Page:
Several key developers, including Rockstar Games itself, have taken to Twitter to heavily criticise The Gamechangers, the BBC dramatisation of the conflict between the Houser brothers and disbarred lawyer Jack Thompson, which aired in the UK last night. Although clearly labelled as a dramatisation, the program is also listed by the BBC as a "factual Drama." If you're a UK resident, you can watch it here.
The 90 minute program takes place during the period in which Rockstar was creating San Andreas, the game with which GTA became the world's biggest selling entertainment product. Rather than looking at the creative process, it focuses on Sam Houser as a workaholic renegade and the antagonism of Thompson, who believes he is protecting the innocence of children and society at large. Despite an all-star cast including Daniel Radcliffe and Bill Paxton as Houser and Thompson, The Gamechangers has met with a roundly negative industry response.
Decried as being at once poorly written, completely unrealistic and totally unrepresentative of the development process, the high-profile TV movie has been given scant praise from any industry quarter, instead inciting the ire of those it was depicting.
@BBC Was Basil Brush busy? What exactly is this random, made up bollocks?— Rockstar Games (@RockstarGames) September 15, 2015
Swearing on Twitter isn't Rockstar's only avenue of recourse for what they feel was a poor representation of their work - the studio is also suing the BBC for the unauthorised use of its assets for the film.
Brian Baglow, a veteran of the Scottish development scene who was a writer on the very first game in the GTA series, was clearly not impressed by the adaptation, at least in part because of its reticence to mention any of the actual work being done by the development team.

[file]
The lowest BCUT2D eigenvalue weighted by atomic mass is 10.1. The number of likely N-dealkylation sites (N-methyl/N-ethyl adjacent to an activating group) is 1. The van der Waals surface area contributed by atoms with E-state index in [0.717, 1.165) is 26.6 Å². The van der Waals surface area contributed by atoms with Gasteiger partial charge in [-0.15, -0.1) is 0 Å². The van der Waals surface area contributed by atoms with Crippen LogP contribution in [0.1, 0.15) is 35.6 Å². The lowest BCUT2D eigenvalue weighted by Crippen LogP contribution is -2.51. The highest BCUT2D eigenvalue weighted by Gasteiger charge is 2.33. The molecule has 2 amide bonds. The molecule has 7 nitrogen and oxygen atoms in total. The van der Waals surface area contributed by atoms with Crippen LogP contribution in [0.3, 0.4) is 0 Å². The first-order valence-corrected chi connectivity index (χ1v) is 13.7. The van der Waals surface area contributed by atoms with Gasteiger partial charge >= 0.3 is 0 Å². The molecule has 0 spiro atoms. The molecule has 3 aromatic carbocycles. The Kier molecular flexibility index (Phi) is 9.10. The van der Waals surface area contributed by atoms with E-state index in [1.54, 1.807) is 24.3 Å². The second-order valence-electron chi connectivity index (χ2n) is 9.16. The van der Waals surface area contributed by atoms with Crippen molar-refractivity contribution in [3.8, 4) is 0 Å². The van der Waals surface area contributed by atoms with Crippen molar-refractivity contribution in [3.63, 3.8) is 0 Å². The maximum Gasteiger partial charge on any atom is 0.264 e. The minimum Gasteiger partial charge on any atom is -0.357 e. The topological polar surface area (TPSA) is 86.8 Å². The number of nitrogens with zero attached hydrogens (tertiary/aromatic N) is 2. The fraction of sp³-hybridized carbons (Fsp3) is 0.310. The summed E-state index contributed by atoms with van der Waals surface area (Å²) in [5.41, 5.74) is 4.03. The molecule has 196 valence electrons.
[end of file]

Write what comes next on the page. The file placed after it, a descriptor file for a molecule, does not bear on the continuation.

Current mentions of development team: zero. Current mentions there IS a development team: zero. Going very well #gamechangers— Brian Baglow (@flackboy) September 15, 2015
Morning all. So, not a fevered dream then... Damn #gamechangers— Brian Baglow (@flackboy) September 16, 2015
So far the ACTUAL crunch montage is reminding me of fathers Dougal & Ted trying to write their Eurovision entry #gamechangers— Brian Baglow (@flackboy) September 15, 2015
Other developers shared his disappointment, including former employees of both DMA Design and Rockstar.
We need a new game engine!— Mike Daillyâ¢ ð´ó §ó ¢ó ³ó £ó ´ó ¿ðºð¦ð (@mdf200) September 15, 2015
So...we've made a new game engine...
Itâs apparently based on the book Jacked and the author never spoke to any of us either. #TheGamechangers— Steve Hammond â¨ï¸ (@snap2grid) September 15, 2015
Eurogamer's Dan Whitehead also penned an excoriating assessment of the program, calling it "weird and meaningless."
"In what is perhaps the film's nadir, Houser and his posse venture into Compton to research San Andreas," Whitehead writes. "They apparently chose to dress like East 17's backup dancers, and encounter a car full of gangbangers. It's already clear where this is going and, sure enough, once the menacing Bloods discover that these pasty white Brits are the guys who make Grand Theft Auto, they become the best of friends and offer to show them around the 'hood. Not only is the scene toe-curling in its content and presentation, but it informs absolutely nothing in the story."
Not everyone thought The Gamechangers was without merit, however. Spilt Milk Studios praised it for bringing culturally mainstream attention to bear on gaming.
I don't care how accurate it is(n't). #GameChangers is a prime BBC drama starring hollywood talent & signals a cultural shift around games.— Spilt Milk Studios ð (@SpiltMilkStudio) September 15, 2015
Rockstar and the BBC have been asked for formal comment on the program and the reaction it has inspired.